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What Did I Say?

Staff Blogger
Shereen Lister ATC Drama Coordinator

Self-talk is our internal dialogue and commentary of our actions and beliefs. Sadly, all too often, we form habits of negative self-talk.

Our self-talk is not only influenced by our thoughts and values, but also shaped by past experiences and external influences, especially from childhood when the subconscious is in its most formative years.

Raising awareness of our self-talk patterns and making a conscious effort to shift from negative to positive can help to ‘reprogram’ habits, increase wellbeing, promote joy and optimism and improve physical health.
Even better – the more we model and practice positive self-talk around children, the more it helps them to form positive habits and provides positive external influences that shape their future beliefs and thoughts. Moreover, these positive outcomes of some good self-talk can support children to feel more focused and confident in their learning increasing rates of success and achievement, whilst also potentially decreasing anxiety and stress levels.

Break Away Ted Talk

Negative self-talk is usually categorised by having some of these qualities –

• Personalising – take blame for everything
I can’t do anything right, I’m useless.

• Magnifying – focus on only the negative aspects of a situation
That was the worst trip to work today – I got every red light.

• Catastrophising – expect the worst outcome, even in the face of logic
I spilt coffee on my shirt this morning – now everything will go wrong today, the day is ruined!

• Polarising – see things a black or white, good or bad – no middle ground
If our team loses this one game, the whole season is ruined.

Can you notice any of these patterns in your, or your child’s, thinking?

If negative self-talk is your default, or a common occurrence there are some ways to shift your thinking, and with time replace your negative habits with more positive talk.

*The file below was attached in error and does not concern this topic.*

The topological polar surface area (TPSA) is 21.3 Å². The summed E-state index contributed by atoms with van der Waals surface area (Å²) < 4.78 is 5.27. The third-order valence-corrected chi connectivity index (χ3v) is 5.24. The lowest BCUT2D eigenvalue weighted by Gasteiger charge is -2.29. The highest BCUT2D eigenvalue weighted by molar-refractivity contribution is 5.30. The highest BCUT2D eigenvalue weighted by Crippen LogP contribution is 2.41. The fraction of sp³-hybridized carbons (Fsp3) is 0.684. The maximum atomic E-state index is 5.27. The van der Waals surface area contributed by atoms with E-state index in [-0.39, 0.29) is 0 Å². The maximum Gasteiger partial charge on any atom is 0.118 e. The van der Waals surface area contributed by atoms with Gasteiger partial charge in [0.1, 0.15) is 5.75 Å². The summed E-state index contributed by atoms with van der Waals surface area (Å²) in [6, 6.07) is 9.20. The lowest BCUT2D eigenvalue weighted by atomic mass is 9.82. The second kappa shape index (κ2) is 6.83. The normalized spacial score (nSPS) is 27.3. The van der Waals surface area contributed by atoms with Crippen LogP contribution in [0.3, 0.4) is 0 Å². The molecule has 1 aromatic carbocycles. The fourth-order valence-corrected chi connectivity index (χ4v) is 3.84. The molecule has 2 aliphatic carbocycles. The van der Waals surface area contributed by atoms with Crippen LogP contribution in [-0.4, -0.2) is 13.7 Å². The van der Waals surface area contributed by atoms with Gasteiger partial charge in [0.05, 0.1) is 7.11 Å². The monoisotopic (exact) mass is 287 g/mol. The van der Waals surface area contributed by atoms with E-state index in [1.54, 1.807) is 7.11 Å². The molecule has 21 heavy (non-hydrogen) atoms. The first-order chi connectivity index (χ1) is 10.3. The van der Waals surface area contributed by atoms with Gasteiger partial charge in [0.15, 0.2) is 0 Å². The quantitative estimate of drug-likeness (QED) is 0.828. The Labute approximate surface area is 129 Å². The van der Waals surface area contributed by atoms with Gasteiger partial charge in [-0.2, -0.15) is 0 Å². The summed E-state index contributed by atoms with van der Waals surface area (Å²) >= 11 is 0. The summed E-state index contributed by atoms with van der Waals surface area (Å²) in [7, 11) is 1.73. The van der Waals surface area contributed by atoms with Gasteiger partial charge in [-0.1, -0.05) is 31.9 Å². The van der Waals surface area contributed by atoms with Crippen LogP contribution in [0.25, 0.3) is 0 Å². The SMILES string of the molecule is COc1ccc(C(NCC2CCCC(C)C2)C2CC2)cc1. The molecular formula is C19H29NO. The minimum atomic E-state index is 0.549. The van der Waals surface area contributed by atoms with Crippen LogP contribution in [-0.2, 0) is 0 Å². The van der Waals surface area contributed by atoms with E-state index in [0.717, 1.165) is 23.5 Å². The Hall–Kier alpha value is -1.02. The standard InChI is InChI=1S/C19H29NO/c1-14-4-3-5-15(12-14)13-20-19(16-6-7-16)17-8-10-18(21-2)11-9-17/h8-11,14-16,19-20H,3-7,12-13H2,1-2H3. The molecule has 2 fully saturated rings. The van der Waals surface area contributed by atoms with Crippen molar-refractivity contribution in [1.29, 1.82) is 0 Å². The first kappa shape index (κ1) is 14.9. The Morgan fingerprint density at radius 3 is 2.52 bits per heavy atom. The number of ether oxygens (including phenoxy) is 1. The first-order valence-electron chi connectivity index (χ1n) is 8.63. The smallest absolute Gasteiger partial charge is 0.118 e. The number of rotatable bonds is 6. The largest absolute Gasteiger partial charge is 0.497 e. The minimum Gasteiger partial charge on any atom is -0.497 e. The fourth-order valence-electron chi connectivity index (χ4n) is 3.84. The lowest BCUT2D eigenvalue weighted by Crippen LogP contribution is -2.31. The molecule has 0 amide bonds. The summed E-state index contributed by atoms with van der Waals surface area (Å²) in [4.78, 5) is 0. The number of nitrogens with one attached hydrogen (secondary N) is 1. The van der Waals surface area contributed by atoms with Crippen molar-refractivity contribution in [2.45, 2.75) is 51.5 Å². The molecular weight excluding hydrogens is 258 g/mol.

These tips may help you and your son:

• Identify your traps – certain scenarios may increase your doubts and insecurities, leading to more negative talk. Acknowledging and preparing for challenging situations can help circumvent the negative response.

• Observe your language – take notice of the things you say to yourself. Compare how you speak to yourself versus how you talk to others. Would you ever say the things you tell yourself to a loved one?

• Question the truth – when you catch yourself saying something negative, question if that statement is 100% true. Often saying the statement out loud also helps you to see its ‘ridiculousness’. If it is not 100% true (it usually isn’t) then find an alternate that could be true and say it to yourself.

• Check in with your feelings – when you are in a challenging circumstance or having a bad day, stop and evaluate your feelings. If they are becoming negative, do things to shift them before negative talk starts.

• Switch to solution-focused language – instead of “I can’t…” perhaps use “I WILL…” – solution focused language is usually more positive.

• Surround yourself with positive people – in a positive environment the positivity is likely to rub off on you and will influence your thoughts and language.

• Use positive affirmations – place quotes around home or work/school, develop a daily practice of saying affirmations or google some inspirational words when you feel down. Just seeing and hearing positive statements can help break the negative loop.

Remember – practising this not only increases your own wellbeing, but also models self-care for children. Furthermore, having conversations about this with our children also helps them to be more active and competent in their own self-care.

If you would like to discuss this topic further, please click here to email the author.